University of Toronto Appointment(s): Associate Professor, Department of Paediatrics, University of Toronto

Other Appointment(s): Co-Director, Bone Health Centre, The Hospital for Sick Children.
Paediatric Endocrinologist, Department of Paediatrics, Division of Endocrinology, The Hospital for Sick Children.
Project Investigator, Research Institute, The Hospital for Sick Children.  

Contact Information:
The Hospital for Sick Children, Room 5114
555 University Avenue
Toronto, ON   M5G 1X8

Phone: (416) 813-6218
Fax: (416) 813-6304
Email: etienne.sochett@sickkids.ca

Diabetes Related Research Activities:

Cardio Renal Dysfunction in Type 1 Diabetes:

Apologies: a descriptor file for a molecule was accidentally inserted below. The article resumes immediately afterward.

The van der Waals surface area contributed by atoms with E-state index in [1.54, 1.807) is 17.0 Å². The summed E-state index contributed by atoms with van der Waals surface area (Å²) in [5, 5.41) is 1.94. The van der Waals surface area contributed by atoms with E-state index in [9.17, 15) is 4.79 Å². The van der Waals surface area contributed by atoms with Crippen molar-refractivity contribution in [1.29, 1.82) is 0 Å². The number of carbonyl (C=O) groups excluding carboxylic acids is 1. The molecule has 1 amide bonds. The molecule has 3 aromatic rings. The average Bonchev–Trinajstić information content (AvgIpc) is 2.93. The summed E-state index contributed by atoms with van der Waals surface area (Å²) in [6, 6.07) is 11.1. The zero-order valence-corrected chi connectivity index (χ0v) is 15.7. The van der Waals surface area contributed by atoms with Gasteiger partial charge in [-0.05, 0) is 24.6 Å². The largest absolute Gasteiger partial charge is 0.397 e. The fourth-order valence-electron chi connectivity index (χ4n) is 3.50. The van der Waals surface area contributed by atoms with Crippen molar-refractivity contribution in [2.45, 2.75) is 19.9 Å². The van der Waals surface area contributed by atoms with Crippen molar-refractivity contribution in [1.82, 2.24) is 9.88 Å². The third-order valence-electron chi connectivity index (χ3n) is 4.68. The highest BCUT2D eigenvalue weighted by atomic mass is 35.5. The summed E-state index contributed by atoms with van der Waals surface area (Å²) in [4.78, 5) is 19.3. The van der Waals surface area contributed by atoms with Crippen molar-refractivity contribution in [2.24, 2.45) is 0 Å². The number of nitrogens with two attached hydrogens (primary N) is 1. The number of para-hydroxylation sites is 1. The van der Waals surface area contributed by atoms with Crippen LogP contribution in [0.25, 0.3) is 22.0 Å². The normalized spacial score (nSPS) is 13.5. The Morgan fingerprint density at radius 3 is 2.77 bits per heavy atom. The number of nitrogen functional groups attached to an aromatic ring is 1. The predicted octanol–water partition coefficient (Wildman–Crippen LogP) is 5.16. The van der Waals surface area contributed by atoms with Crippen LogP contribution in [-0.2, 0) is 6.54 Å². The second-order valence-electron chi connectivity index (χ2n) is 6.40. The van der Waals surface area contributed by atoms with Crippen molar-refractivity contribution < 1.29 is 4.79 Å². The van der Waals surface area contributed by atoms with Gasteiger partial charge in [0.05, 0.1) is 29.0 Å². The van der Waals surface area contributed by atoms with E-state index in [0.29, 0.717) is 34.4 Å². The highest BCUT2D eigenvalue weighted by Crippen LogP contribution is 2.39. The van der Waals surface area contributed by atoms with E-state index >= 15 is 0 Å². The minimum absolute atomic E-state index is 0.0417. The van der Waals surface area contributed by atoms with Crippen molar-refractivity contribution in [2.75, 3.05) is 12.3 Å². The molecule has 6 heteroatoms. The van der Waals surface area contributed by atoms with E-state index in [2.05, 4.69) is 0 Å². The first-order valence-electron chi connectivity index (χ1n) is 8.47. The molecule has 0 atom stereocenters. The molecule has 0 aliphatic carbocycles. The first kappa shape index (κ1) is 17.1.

Over the last 15 years, the direction of my renal research activities has been in understanding the early pathophysiology of diabetic nephropathy in adolescents with type 1 diabetes.  This area is widely acknowledged as being central to the prevention of diabetic nephropathy.  My efforts have involved the development and use of methodologies for measurement of urinary growth factors, ambulatory blood pressure monitoring and renal hemodynamic testing.  Study directions in this patient population have included; (a) the natural history of expression and progression of microalbuminuria (CV ref; 13, 21, 22) (Grant; PSI; 122,000) (Fellow: Lawson, M); (b) determinants of microalbuminuria expression i. Puberty; ii. Urinary Growth Factors (growth hormone, IGF-1 and TGG-beta); iii. Kidney size; iv. Dietary protein intake (14, 19, 24, 27) (PSI; 137,000) (Cummings, B). (c) the natural history of hypertension expression using Ambulatory Blood Pressure Monitoring (17) (d) The interaction between hypertension and microalbuminuria expression (Jefferies, C). (e) The relationship between diurnal blood pressure changes and glomerular hemodynamic alterations (34, CIHR 108, 773 – and Div Funds 34,000; Curtis, J). My role in this program includes, the underlying conceptual basis, supervision of the day to day administration and responsibility for the academic outcomes.